GAINESVILLE, Fla. — Sabine Grunwald likes to get her hands dirty, and in the process, try to conserve the environment.
The University of Florida scientist has been selected as one of 12 new fellows to the Soil Science Society of America, a professional society.
A professor in the UF/IFAS department of soil and water sciences, Grunwald specializes in digital soil mapping and modeling of soil landscapes. One thing she measures is how well soil stores carbon and how it is changed by global climate and land-use shifts. Her research also includes soil sensing, ecosystem service assessment and developing new soil indices to optimize soil management.
She said her most recent research has found that climate change matters because it changes the total environment – above ground and below ground, often impacting the whole system.
“Soil health is essential for a functioning environment and ultimately to preserve life on Earth,” she said. “We are all part of the environment, whether we live in cities or rural areas. Thus, how we treat and how we manage soil-ecosystems impacts all of us.”
“Soils are silent, they don’t cry out loud in our faces, and when soil carbon is lost — or soils are degraded in one way or another — they cannot be easily regenerated to provide the functions to sustain food, water, biodiversity and humanity,” Grunwald said.
She even compared soil health to human health.
“We want to stay in the ‘green zone’ to be healthy,” Grunwald said. “The same is true for soils. Staying in the ‘green zone’ means to maintain healthy soil environments that benefit all of us. Imagine if there was no soil in your backyard, under the citrus grove, the blueberry field, the wetland, the forest or under your feet – and you would likely recognize that the world is bleak, barren and inhospitable.”
“While her research program can be ranked as exemplary, her teaching program is where she shows her greatest level of creativity,” said Nick Comerford, a professor of soil and water sciences and director of the UF/IFAS North Florida Research and Education Center in Quincy, Florida.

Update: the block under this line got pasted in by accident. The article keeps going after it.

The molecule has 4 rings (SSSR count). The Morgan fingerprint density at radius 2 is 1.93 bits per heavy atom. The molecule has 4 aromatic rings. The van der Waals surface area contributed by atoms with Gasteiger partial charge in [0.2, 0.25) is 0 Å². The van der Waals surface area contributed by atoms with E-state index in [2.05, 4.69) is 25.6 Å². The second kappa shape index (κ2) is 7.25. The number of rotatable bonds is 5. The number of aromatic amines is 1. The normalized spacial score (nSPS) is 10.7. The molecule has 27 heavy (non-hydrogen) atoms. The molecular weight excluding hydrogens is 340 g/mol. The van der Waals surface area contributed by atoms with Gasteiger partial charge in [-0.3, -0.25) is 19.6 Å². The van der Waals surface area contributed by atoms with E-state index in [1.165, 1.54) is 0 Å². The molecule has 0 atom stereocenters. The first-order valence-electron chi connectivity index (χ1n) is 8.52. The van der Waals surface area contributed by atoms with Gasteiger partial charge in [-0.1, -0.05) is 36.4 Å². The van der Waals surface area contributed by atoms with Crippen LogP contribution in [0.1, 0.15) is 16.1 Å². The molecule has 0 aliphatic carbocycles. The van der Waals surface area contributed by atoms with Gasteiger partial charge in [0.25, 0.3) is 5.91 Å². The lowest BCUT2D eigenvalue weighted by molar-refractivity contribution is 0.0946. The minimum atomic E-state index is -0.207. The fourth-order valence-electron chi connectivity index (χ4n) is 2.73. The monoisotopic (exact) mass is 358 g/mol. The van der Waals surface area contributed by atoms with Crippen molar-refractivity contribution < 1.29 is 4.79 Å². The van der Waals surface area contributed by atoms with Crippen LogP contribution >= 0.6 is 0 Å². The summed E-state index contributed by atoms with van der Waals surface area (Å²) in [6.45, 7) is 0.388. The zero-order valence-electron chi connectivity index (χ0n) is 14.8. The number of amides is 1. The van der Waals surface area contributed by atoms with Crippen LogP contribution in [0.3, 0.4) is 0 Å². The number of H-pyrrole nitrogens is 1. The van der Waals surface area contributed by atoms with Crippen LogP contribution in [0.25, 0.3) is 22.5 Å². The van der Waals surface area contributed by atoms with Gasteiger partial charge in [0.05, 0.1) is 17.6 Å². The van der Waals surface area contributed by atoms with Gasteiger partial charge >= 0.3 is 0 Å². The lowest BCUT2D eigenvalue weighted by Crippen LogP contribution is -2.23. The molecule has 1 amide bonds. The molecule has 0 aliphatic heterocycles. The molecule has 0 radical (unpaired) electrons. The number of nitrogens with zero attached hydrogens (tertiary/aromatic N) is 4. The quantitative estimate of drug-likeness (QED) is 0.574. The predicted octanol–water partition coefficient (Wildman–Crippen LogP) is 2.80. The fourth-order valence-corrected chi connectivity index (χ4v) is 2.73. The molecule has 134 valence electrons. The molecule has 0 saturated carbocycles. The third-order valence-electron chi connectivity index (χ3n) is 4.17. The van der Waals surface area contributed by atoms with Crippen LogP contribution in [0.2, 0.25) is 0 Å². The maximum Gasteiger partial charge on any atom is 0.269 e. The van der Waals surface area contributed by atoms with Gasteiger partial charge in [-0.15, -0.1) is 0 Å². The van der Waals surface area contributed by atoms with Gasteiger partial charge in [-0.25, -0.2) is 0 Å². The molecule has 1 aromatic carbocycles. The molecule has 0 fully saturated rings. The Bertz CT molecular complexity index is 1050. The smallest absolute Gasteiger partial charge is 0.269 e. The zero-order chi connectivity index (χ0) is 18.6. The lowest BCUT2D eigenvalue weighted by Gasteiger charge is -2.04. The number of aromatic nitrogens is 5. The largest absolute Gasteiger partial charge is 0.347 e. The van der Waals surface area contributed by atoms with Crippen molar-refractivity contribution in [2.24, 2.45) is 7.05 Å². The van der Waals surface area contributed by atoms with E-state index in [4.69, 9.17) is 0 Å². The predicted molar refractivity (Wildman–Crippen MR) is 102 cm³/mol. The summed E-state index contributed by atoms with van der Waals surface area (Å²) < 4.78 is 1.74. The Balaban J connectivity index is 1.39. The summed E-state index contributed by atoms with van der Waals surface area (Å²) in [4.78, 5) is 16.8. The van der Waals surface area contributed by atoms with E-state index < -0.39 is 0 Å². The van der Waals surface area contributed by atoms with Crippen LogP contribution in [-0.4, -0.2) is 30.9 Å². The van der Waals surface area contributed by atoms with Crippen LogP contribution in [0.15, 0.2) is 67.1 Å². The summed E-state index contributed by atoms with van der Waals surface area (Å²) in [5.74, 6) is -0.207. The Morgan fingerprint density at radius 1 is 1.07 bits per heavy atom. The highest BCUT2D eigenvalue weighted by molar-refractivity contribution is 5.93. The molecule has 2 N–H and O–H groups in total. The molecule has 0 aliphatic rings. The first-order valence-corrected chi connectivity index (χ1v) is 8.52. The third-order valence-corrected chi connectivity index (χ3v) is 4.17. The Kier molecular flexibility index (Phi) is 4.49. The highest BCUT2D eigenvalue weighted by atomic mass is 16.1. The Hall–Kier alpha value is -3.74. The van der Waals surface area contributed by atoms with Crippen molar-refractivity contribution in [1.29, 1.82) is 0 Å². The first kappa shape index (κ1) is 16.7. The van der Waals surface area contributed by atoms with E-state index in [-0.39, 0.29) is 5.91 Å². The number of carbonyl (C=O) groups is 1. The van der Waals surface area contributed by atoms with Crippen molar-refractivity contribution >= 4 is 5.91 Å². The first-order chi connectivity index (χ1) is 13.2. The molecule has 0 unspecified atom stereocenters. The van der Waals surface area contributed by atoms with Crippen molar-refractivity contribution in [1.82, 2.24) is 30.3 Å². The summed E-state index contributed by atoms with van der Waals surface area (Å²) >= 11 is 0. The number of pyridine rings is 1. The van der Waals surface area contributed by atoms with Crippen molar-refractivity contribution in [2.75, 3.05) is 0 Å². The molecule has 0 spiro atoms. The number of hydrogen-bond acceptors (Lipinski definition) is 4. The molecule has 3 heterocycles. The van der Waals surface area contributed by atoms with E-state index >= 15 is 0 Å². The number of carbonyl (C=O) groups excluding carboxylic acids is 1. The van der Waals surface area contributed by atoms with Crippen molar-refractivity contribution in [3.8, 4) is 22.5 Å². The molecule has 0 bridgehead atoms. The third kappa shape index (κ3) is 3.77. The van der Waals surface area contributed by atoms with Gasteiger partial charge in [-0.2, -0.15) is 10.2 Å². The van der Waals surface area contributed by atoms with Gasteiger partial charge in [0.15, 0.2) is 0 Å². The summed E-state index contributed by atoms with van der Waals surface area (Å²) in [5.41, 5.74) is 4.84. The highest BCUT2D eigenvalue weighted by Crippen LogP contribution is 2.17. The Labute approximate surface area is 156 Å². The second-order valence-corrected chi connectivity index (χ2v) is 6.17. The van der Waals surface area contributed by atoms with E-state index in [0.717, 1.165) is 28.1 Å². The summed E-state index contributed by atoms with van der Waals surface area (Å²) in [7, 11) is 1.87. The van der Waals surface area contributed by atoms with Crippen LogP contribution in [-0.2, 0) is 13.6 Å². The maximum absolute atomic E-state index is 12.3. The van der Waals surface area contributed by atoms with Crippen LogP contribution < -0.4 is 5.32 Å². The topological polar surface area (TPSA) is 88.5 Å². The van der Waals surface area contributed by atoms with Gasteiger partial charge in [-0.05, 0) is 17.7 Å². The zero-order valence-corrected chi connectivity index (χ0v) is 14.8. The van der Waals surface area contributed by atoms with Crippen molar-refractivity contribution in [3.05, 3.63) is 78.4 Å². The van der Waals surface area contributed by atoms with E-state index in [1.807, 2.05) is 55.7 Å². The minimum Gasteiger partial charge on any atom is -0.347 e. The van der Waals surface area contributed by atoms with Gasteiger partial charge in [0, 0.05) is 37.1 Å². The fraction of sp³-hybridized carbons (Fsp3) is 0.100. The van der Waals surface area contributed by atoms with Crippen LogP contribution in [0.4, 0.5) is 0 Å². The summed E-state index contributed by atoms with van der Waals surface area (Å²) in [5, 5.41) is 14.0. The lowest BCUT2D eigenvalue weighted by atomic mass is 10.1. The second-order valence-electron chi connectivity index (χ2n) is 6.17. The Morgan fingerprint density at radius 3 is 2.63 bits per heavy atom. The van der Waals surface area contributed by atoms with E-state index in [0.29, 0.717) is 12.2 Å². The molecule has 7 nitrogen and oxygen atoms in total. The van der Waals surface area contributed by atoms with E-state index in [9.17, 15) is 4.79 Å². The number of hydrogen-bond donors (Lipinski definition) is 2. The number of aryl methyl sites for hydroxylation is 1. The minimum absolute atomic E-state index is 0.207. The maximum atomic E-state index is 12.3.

As an example, Comerford noted Grunwald’s computer and digital media skills, which helped to develop the first master’s distance education program for the College of Agricultural and Life Sciences. At the time, Grunwald served as coordinator of the new master’s program in environmental science and became director of the department’s distance education programs.
Ramesh Reddy, chairman of the UF/IFAS soil and water sciences department, said Grunwald is the 12th active faculty member in the department chosen for the honor.
“Dr. Grunwald is an outstanding scientist who developed an internationally recognized interdisciplinary program focused on soil-landscape analysis to develop a framework for sustainable holistic land-resource management,” Reddy said.
By: Brad Buck, 352-294-3303, email@example.com
The mission of the University of Florida Institute of Food and Agricultural Sciences is to develop knowledge relevant to agricultural, human and natural resources and to make that knowledge available to sustain and enhance the quality of human life. With more than a dozen research facilities, 67 county Extension offices, and award-winning students and faculty in the UF College of Agricultural and Life Sciences, UF/IFAS works to bring science-based solutions to the state’s agricultural and natural resources industries, and all Florida residents. Visit the UF/IFAS web site at ifas.ufl.edu and follow us on social media at @UF_IFAS.